I’m on a quest to find a good non-alcoholic wine, emphasis on the “good”.
I know, why bother, right?
In fact, while researching the topic, I went to the wine lover’s page (wineloverspage.com) where I was told the search for an authentic, non-alcoholic wine was probably futile. The suggestion? Forget about it and look for “Quality fruit juices, sparkling water, good coffee or tea.”
But people drink decaf coffee and diet pop. And that awful non-alcoholic beer. So why not non-alcoholic wine? Seems like a good argument for at least trying.
I started investigating the non-alcoholic wine option because even one glass makes me feel hung over the next day. But I still enjoy the taste and ritual of wine. And non-alcoholic wine lets you blend into social or business situations where you don’t have to explain why you’re not drinking. So I thought I’d give it a try.
I went to Albertson’s on Brooks and although they have an extensive wine collection, no non-alcoholic options.
CVS pharmacy has a terrific wine selection but only had Fre’, a product made by Sutter wines. CVS stocks it next to the Reunite (on ice, that’s nice) and the other wines in the giant glass jugs with twist tops which should make anyone suspicious. It was $4.99 with a twist top and wasn’t that good. I tried it years before but thought maybe technology had moved this brand ahead. If you’re the kind of person who likes to mindlessly sip wine while reading a book, this would work. Although mindlessly drinking alcohol might point to a deeper issue but I’m not your mom….so.
Then I called Liquid Planet. They had to ask the wine manager if they even carried non-alcoholic wine. They found one bottle and put it on hold for me. This brand seems to be the brand of choice, according to my internet search. This was a 2006 Ariel cabernet with a cork and a rich color. The label says it’s a ‘premium dealcoholized” wine that contains less than one half of once percent of alcohol by volume. And it cost almost ten dollars. I figured that was a good sign. It was ok. It takes getting used to. And I believe nonalcoholic wine has a value of zero points on the Weight Watchers plan instead of 4 for the real stuff. So there’s that.
The process, according to the Ariel website reads as follows:
“Some of ARIEL’s varietal wines are aged in small oak barrels, and all are fined and filtered according to traditional winemaking methods. Finally, more than 99.5% of the alcohol is removed through our gentle cold filtration process. This process, which uses reverse osmosis, allows alcohol to be removed from ARIEL while retaining many of the qualities found in traditional wine!”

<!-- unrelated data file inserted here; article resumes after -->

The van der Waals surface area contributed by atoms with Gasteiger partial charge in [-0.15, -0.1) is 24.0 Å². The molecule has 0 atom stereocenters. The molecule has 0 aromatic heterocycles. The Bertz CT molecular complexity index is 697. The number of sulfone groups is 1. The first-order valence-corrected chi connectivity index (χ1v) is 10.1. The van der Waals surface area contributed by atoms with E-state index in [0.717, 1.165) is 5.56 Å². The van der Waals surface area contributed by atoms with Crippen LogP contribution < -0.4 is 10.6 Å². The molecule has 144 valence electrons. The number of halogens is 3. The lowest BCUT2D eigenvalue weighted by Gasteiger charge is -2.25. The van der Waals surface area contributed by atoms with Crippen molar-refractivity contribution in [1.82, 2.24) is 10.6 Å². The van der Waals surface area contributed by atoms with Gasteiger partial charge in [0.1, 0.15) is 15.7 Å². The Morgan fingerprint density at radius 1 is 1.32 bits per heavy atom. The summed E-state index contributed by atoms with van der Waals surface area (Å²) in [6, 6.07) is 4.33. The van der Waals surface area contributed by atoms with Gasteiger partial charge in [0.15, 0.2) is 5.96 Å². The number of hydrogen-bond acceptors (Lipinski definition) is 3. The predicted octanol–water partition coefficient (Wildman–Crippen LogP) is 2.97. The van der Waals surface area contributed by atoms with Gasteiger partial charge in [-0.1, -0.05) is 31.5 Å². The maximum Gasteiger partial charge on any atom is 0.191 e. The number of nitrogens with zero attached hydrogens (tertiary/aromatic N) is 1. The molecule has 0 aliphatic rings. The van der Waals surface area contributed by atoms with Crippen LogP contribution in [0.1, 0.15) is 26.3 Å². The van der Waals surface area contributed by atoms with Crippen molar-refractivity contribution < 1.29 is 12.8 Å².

Here’s a picture of how they do it.
Reverse osmosis! Cool.
The wine was moderately satisfying, much better than Fre’ but still not quite right. Ariel’s website brags of winning tasting contests head to head with real wine. Hmmm.
I found the Carl Jung website which helped me legitimize my search. It says “alcohol-free wine makes sense in today’s health conscious environment. They are more than just a fad, they are a new habit” even though I’m starting to get looks from the store employees when I ask if they have non-alcoholic wines. I have yet to order any Carl Jung. There is a website called nonalcoholicwinesonline.com where I can order it. It’s understandably the shipping that makes it an investment.
This company has German roots but you order from Canada. The company has been de-alcoholizing wine since 1909. This one sound promising. I also e-mailed Vandalia, a brand where I could buy a case of cabernet for $200. I also emailed them, hoping for a sample and a tip on where to find it around Missoula. They don’t sell it in the region and I don’t want to drop $200 bucks on a non-wine without tasting it first. I have not heard back.
I found this notation on the Yale-New Haven hospital website where they address the medical benefits of red wine:
“In 1997, researchers at the University of Wisconsin concluded that purple grape juice also reduced blood clotting. Another study by researchers at University of California at Davis, confirmed the findings that non-alcoholic red wine contains the same antioxidant profile as red wine. However in a 1998 study, Japanese researchers found that while grape juice still had antioxidative benefits, it did not significantly lower LDL cholesterol levels compared to red wine.”